Recession Fading for O.C. Jobless : Economy: Many of the Newly Hired Are Making Less : Car Sales: 'I like interacting with people, so talking to them and helping them is fun.'

Dick Hsu, general manager of Tustin Acura, believes he has ridden out Southern California's worst recession--an economic downturn that has claimed 22% of the new car dealerships in Orange County over the past four years.

Hsu said that while things have been tough, he is seeing signs of recovery--sales at his dealership in the Tustin Auto Center have picked up in recent months.

So sure is he that Orange County's economy is about to take off again that late last month Hsu added six new people to his sales staff--three times the number he needs at current business levels. One of the trainees has already quit, but Hsu said he hired six figuring that one or two would drop out.

The five who remain all answered Hsu's newspaper ad for people interested in making career changes: Several said their desire to change was driven by the recession's impact on their old businesses, others said that they just needed to do something different.

One thing is clear, though: all of them owe their new careers to Hsu's faith in a recovery.

Hsu's crew is a diverse bunch, including a former pro football player whose office cleaning business had shrunk in the recession and a 47-year-old mother of three who was regional sales representative for a major carpet manufacturer and got tired of trying to compete with much younger sales reps who are willing to work for much less money.


The youngest on the team is also the oldest hand in the auto business--Linda Lee, 37, has worked at Tustin Acura for almost seven years in various clerical and support positions, most recently as a service department cashier.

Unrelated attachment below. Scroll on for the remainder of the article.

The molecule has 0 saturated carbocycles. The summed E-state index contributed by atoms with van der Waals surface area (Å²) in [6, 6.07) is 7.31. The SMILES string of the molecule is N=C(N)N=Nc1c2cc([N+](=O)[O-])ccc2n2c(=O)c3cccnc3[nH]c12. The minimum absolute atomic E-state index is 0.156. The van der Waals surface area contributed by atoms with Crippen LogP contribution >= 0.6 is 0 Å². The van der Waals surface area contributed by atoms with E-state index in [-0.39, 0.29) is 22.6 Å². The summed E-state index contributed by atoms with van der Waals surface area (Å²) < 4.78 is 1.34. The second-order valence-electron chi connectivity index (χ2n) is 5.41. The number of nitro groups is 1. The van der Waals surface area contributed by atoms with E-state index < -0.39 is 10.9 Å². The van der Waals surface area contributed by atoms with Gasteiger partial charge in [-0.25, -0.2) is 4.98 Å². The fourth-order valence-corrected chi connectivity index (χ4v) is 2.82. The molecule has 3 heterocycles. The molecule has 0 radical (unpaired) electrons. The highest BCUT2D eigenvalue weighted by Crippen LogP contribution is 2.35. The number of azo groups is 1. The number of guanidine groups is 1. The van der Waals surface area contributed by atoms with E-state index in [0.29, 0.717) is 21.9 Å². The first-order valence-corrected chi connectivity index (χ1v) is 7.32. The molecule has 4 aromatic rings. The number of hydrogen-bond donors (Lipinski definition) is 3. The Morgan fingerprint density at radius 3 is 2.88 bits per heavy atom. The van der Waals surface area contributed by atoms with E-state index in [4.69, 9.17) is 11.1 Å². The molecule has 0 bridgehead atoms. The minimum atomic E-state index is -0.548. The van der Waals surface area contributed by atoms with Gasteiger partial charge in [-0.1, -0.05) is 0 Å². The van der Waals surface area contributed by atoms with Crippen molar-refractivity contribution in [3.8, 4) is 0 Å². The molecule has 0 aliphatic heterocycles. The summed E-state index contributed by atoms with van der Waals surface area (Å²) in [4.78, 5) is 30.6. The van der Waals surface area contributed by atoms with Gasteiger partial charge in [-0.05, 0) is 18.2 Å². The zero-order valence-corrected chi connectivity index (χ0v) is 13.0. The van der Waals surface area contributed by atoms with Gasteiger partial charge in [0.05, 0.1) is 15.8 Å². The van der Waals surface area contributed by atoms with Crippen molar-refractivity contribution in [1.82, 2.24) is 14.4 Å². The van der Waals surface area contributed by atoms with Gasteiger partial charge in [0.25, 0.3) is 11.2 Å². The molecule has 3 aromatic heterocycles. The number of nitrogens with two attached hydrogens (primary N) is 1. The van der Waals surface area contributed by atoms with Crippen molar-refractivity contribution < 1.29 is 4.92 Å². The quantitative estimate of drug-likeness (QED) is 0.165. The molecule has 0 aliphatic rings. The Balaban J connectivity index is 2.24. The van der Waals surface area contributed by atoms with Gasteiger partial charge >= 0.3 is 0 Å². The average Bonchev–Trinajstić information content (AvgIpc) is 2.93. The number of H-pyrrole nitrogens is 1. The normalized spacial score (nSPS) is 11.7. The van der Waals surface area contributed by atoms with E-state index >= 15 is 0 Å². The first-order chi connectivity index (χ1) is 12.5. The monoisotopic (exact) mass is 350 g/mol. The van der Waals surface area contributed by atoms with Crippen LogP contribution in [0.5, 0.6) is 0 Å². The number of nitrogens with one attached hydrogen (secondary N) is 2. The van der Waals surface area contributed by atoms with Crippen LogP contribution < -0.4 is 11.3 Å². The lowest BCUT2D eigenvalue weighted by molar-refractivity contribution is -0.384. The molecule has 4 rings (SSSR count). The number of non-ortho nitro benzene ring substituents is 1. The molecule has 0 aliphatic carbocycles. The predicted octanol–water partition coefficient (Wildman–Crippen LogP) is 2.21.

"It was a dead-end job," she said, "and I had let people know that I was interested in a change, so when Dick decided to add to the sales staff, he knew I wanted to do something different and asked me if I wanted into the training program."

Lee jumped at the chance. After a week of training and sales floor experience, she said she finds selling as enjoyable as she thought it would be, but more difficult, too,

"I like interacting with people, so talking to them and helping them is fun," she said. "But finalizing the sale," the part of the deal when both sides buckle down to negotiations, "that's harder than I thought it would be."

Like Lee and the others, Dave Cochems, a 42-year-old former mortgage broker from Brea, said shifting to a sales career doesn't put him off because he enjoys working with people. And there is a degree of prestige associated with selling high-end cars like the Honda-built Acura, he said.

Cochems said he would like to use his sales job as a stepping stone into the finance department and then into management. His 20-year career as a self-employed mortgage broker should help in all three areas, he said.

He made the change from running his own business to selling cars on commission because the recession was wreaking havoc with the mortgage business. "I saw the writing on the wall. The economic situation was making things tougher and tougher and I just decided that I needed a change." He said his wife, Susan, and three sons are supportive of his career switch.